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13 February 2019

Greta Thunberg: the teenage climate warrior leading a new global movement

The Swedish 16-year-old has inspired a wave of school walkouts in protest at inaction over the climate crisis. 

By India Bourke

At last December’s UN Climate Change Conference in Poland, Greta Thunberg declared to delegates: “You are not mature enough to tell it like it is – even that burden you leave to us children.” Dressed in a grey check shirt and lilac trousers, her signature plaits framing her face, the 16-year-old Swede faced down the room of suits – and the world responded.

Democratic congresswoman Alexandria Ocasio-Cortez and an array of climate scientists were among those who expressed their support. The icon the climate movement desperately needed had arrived.

Thunberg’s name is now synonymous with the mass school walkouts spreading across the world. Each Friday since August the teenager has missed class to sit on the steps outside the Swedish parliament in Stockholm in protest at her government’s inadequate action on climate change. Her parents thought she should be in lessons, as did the politicians, but Thunberg was undeterred and thousands of young people, from Australia to Uganda, are now following her example as part of the “Fridays for Future” movement.

On 15 February, the first nationwide action of this kind took place in Britain. Rather than attending school, pupils in as many as 40 UK towns and cities demanded that the government declare a climate emergency. “Students have drawn massive inspiration from Thunberg’s actions late last year,” Jake Woodier of Britain’s Youth Climate Coalition told me.

Thunberg’s ascent to the global stage has not been an uncomplicated one, however. At the age of 11, she fell into depression, stopped talking and eating, and lost ten kilos in weight. In a TEDx talk last year, Thunberg attributed her despair to the lack of attention the existential threat of climate change received from politicians and the media. 

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Yet rather than simply hoping for change, she resolved to take action. In the following years, she convinced her parents to stop flying, become vegan, install solar batteries, grow their own vegetables and only use their electric car when necessary – a series of steps that culminated, in the summer of 2018, with her decision to skip school.

Her motivations have been questioned; but on 2 February Thunberg addressed her detractors in a passionate and eloquent post on Facebook. She explained how she formed the idea of a strike after winning an environmental writing competition and connecting with the Fossil Free Dalsland movement in Sweden. Inspired by pupils in Parkland, Florida, who commemorated a mass shooting with a walkout, she maintained her plan even as other campaigners backed a protest march instead.

Thunberg denies being exploited by the wider climate movement, or being paid for her activism. And although she asks others, including scientists, for input into her speeches, she still claims them as her own: “Don’t you think that a 16 year old can speak for herself?”

Thunberg’s parents – Svante Thunberg, an actor, and Malena Ernman, a prominent opera singer – are familiar with performing to large audiences, and environmental consciousness runs deep in the family. Her father’s distant relative, Svanta Arrhenius, won the 1903 Nobel Prize for chemistry after calculating the effect of carbon dioxide emissions on the temperature of the earth.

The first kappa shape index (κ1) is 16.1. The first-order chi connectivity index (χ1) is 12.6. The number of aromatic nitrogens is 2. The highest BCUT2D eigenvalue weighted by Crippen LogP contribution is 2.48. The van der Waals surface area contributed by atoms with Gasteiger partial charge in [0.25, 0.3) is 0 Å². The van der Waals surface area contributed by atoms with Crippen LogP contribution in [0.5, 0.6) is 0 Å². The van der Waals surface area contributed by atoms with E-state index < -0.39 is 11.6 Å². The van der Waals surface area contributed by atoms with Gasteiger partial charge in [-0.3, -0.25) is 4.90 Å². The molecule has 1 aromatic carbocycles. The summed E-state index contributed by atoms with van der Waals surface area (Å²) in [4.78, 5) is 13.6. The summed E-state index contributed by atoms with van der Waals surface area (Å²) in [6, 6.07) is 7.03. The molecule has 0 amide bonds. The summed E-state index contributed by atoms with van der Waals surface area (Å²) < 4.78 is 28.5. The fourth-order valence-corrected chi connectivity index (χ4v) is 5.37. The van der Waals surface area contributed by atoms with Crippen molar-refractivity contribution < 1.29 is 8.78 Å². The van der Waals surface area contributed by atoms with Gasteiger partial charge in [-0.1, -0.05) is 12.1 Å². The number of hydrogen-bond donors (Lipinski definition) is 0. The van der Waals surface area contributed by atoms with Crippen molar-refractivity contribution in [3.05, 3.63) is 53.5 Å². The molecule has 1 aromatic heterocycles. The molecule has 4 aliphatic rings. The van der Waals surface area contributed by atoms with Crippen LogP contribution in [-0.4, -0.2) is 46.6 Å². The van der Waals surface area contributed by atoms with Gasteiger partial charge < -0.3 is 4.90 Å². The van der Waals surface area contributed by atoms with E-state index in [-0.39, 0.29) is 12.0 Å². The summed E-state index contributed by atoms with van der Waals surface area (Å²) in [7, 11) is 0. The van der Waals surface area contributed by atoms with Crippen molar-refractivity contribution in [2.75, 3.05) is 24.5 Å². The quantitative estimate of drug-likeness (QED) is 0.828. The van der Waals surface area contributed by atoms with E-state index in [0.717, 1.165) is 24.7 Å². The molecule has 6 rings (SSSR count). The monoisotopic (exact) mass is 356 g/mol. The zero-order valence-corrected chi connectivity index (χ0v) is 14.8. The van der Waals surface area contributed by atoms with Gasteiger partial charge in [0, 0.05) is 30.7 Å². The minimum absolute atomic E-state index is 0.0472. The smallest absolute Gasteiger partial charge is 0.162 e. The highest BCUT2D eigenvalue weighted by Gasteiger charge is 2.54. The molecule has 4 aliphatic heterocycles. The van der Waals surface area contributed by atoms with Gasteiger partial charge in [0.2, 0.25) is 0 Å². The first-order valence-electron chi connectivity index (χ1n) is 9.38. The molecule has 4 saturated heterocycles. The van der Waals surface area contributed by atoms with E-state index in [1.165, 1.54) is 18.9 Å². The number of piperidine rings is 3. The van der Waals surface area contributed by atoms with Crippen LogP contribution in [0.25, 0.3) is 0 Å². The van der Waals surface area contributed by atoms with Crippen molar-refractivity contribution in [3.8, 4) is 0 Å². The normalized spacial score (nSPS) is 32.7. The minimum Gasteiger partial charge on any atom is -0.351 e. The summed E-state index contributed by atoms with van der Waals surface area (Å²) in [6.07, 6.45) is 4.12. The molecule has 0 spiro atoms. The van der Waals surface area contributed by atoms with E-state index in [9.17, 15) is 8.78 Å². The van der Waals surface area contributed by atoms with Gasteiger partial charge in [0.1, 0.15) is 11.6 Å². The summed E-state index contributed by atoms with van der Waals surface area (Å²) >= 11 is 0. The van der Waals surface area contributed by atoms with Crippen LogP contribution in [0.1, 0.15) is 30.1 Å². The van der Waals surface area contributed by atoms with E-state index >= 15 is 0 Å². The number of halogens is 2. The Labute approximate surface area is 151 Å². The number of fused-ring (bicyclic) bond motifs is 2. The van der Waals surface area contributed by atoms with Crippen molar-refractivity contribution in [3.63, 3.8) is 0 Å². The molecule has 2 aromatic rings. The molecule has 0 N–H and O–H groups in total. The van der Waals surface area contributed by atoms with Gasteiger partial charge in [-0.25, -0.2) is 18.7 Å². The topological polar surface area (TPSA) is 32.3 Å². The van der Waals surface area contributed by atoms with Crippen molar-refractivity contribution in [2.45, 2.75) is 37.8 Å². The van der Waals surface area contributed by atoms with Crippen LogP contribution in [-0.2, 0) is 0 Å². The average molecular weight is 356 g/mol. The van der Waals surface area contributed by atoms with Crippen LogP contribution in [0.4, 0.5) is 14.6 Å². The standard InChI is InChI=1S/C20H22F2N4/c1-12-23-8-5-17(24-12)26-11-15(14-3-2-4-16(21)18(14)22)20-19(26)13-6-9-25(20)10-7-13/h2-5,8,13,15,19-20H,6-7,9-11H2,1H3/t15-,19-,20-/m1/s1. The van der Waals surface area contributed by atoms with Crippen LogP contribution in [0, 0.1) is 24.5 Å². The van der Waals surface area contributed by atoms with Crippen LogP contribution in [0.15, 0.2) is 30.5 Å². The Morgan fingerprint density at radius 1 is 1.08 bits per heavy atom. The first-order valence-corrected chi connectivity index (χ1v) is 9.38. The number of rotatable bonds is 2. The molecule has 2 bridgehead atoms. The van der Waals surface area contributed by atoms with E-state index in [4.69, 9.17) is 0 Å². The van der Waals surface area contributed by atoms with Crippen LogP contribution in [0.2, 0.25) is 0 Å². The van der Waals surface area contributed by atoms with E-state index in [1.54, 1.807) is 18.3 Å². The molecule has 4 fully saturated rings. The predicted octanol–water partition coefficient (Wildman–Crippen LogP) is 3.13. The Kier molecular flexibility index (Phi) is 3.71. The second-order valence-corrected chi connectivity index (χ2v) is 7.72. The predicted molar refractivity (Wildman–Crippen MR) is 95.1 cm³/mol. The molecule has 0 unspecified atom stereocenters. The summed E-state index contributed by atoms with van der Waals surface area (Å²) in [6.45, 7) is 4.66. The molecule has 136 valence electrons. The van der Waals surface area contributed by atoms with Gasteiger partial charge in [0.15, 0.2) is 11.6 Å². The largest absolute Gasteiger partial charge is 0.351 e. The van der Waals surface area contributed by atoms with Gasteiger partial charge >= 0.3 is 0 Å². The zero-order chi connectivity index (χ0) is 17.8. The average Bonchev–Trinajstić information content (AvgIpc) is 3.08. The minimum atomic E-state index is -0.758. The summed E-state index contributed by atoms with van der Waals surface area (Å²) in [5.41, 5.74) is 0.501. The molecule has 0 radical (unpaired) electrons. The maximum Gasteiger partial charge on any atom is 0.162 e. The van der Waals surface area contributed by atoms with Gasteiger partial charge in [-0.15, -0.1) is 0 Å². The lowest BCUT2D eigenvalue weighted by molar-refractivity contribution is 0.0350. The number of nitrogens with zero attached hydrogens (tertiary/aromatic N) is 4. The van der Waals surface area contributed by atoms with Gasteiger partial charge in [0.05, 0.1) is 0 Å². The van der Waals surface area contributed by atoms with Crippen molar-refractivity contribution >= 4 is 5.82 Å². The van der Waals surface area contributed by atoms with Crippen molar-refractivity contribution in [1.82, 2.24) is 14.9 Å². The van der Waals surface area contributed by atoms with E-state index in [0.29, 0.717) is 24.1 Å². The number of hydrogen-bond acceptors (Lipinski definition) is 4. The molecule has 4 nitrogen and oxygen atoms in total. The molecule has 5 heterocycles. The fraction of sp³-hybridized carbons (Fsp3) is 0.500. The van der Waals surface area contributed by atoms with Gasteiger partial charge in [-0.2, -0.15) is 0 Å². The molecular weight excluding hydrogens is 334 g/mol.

Scenes from the Heart, a book by Thunberg’s mother on her daughters’ struggles with special needs, has also helped spread the family’s story. Thunberg has been diagnosed with Asperger syndrome, obsessive-compulsive disorder and selective mutism, meaning she only speaks when she feels compelled to do so. But Thunberg views the condition as a gift. “We aren’t very good at lying and we don’t normally enjoy participating in the social game that the rest of you seem so fond of,” she drily quipped in her TEDx talk.

The teenager credits the “black and white” viewpoint characteristic of autism with helping her confront the stark reality of climate change. “Either we limit the warming to 1.5°C over pre-industrial levels, or we don’t,” she wrote. “There are no grey areas when it comes to survival.”

This unapologetic realism extends to her critique of the global economy. “At places like Davos, people like to tell success stories, but their financial success has come with an unthinkable price tag,” she warned in a speech at the World Economic Forum.

But her message transcends political and national divides. By invoking the moral power of the intergenerational contract – the vow of present generations to conserve the Earth for future ones – the strikes have resonated across borders. Thunberg resembles a real-world version of Hunger Games protagonist Katniss Everdeen, speaking truth in the face of political failure. “I’ve learnt you are never too small to make a difference,” she told the UN conference. “And if a few children can get headlines all over the world just by not going to school, then imagine what we could all do together if we really wanted to.”

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This article appears in the 13 Feb 2019 issue of the New Statesman, The revolution that fuelled radical Islam